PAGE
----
There is a paucity of data regarding temporal trends in aMCI incidence within population-based samples. To our knowledge, no studies have reported temporal trends in incident aMCI rates to determine whether they are declining in parallel to the observed declines in dementia incidence. Data regarding sex and race differences in temporal trends in MCI incidence are even more limited [12, 17], despite evidence that females [12, 18] and African Americans [19–21] have a disproportionate burden of AD and dementia.

To examine whether there has been a change in aMCI incidence, it is necessary to study a population where MCI classification and recruitment strategies have been consistent over an extended time period. Diagnostic criteria for MCI and its subtypes have evolved as interest in the pre-dementia phase of AD has increased [6, 8, 11, 17]. A systematic review of the literature has demonstrated wide variation in estimates of aMCI incidence with rates ranging from 8.5 to 25.9 per 1,000 person-years [22]. While many studies have used the revised Petersen criteria to define MCI and its subtypes [7], studies have varied regarding the neuropsychological tests used and the cut points chosen to define cognitive impairment [12, 23]. The impact of these variations in diagnostic criteria has been demonstrated by Sachdev et al. [24] in an analysis of prevalence estimates from eleven longitudinal cohort studies included in the Cohort Studies of Memory in an International Consortium (COSMIC). While published prevalence of MCI (all subtypes combined) in these cohorts ranged from 5 to 36.7%, rates based on application of a standard diagnostic algorithm to harmonized data ranged from only 3–10.8%.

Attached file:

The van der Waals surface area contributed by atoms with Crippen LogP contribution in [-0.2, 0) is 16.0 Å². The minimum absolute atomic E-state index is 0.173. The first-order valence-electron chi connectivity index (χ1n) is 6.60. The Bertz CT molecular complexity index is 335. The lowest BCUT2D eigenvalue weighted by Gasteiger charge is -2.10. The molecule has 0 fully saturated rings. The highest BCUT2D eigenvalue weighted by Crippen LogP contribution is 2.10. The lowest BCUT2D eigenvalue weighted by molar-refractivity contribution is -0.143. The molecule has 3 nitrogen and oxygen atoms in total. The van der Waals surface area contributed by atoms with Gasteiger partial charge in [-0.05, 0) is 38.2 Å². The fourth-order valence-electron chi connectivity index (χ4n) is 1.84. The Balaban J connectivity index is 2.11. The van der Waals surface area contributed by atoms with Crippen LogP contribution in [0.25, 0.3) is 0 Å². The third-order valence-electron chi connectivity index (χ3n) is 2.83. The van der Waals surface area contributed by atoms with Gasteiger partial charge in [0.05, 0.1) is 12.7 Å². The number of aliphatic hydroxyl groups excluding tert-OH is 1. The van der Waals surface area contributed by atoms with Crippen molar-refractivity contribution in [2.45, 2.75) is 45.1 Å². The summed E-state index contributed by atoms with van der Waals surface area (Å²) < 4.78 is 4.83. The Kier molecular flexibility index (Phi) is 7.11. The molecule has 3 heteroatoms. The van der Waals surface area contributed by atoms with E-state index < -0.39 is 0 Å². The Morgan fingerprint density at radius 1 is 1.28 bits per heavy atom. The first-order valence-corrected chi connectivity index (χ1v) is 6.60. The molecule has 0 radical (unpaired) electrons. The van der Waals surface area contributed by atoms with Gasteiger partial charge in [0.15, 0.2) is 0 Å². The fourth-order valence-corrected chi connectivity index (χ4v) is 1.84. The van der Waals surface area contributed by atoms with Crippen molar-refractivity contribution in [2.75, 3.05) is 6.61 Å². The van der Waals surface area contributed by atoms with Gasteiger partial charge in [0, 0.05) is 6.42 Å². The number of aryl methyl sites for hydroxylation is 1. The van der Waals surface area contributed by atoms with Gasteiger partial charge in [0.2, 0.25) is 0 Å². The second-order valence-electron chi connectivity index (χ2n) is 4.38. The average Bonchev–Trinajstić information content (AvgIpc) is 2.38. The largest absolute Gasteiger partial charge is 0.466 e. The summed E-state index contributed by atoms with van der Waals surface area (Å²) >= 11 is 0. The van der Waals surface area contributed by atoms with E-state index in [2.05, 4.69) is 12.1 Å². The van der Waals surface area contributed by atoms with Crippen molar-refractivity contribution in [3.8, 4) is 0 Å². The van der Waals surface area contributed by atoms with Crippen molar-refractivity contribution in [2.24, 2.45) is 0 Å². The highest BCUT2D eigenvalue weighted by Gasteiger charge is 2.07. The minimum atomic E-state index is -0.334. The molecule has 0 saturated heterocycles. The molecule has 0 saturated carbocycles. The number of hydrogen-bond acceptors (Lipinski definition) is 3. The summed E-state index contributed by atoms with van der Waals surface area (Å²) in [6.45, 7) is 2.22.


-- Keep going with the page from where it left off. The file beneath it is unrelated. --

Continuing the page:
In addition to the availability of standardized recruitment and diagnostic criteria over time, the identification of a temporal trend in aMCI rates requires an approach that separates age and cohort effects. The Einstein Aging Study (EAS), which has systematically recruited and followed a community dwelling cohort of individuals aged 70 and older from Bronx, New York since 1993, provides the opportunity to examine temporal trends in aMCI rates over the past two decades in a population with racial/ethnic diversity [25]. As noted above, we focus specifically on aMCI, given that this subtype of MCI has been shown to have a higher conversion rate to AD. The goal of this study is to examine trends in aMCI incidence within the EAS cohort using a birth cohort analysis to disentangle age and cohort effects. A secondary goal is to examine whether aMCI incidence trends differ for males and females, and for White and African American older adults.